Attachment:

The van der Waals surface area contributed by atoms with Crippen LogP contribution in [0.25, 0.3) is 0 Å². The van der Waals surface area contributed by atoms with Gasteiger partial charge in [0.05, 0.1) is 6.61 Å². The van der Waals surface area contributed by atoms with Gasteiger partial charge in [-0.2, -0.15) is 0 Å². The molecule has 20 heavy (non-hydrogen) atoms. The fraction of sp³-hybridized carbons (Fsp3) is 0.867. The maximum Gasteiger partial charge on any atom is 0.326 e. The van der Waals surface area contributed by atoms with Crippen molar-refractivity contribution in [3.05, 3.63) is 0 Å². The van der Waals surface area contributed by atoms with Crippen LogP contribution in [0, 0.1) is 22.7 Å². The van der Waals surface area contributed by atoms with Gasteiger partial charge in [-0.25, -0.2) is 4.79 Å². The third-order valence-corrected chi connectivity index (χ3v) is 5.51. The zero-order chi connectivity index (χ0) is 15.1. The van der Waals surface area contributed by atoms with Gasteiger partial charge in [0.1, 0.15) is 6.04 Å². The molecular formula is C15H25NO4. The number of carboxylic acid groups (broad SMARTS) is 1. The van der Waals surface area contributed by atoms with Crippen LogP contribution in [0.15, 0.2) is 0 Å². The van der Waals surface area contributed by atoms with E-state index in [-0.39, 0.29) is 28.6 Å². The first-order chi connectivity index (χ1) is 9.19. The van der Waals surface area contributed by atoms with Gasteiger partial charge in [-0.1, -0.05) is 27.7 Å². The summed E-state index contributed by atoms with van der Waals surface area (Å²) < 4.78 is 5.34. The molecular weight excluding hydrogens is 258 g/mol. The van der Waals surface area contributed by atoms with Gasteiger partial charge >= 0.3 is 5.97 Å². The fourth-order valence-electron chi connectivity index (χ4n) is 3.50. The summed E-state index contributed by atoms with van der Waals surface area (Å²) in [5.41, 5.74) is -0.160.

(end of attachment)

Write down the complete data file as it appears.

The van der Waals surface area contributed by atoms with Crippen LogP contribution in [0.25, 0.3) is 0 Å². The van der Waals surface area contributed by atoms with Gasteiger partial charge in [0.05, 0.1) is 6.61 Å². The van der Waals surface area contributed by atoms with Gasteiger partial charge in [-0.2, -0.15) is 0 Å². The molecule has 20 heavy (non-hydrogen) atoms. The fraction of sp³-hybridized carbons (Fsp3) is 0.867. The maximum Gasteiger partial charge on any atom is 0.326 e. The van der Waals surface area contributed by atoms with Crippen molar-refractivity contribution in [3.05, 3.63) is 0 Å². The van der Waals surface area contributed by atoms with Crippen LogP contribution in [0, 0.1) is 22.7 Å². The van der Waals surface area contributed by atoms with Gasteiger partial charge in [-0.25, -0.2) is 4.79 Å². The third-order valence-corrected chi connectivity index (χ3v) is 5.51. The zero-order chi connectivity index (χ0) is 15.1. The van der Waals surface area contributed by atoms with Gasteiger partial charge in [0.1, 0.15) is 6.04 Å². The molecular formula is C15H25NO4. The number of carboxylic acid groups (broad SMARTS) is 1. The van der Waals surface area contributed by atoms with Crippen LogP contribution in [0.15, 0.2) is 0 Å². The van der Waals surface area contributed by atoms with E-state index in [-0.39, 0.29) is 28.6 Å². The first-order chi connectivity index (χ1) is 9.19. The van der Waals surface area contributed by atoms with Gasteiger partial charge in [-0.1, -0.05) is 27.7 Å². The summed E-state index contributed by atoms with van der Waals surface area (Å²) < 4.78 is 5.34. The molecular weight excluding hydrogens is 258 g/mol. The van der Waals surface area contributed by atoms with Gasteiger partial charge >= 0.3 is 5.97 Å². The fourth-order valence-electron chi connectivity index (χ4n) is 3.50. The summed E-state index contributed by atoms with van der Waals surface area (Å²) in [5.41, 5.74) is -0.160.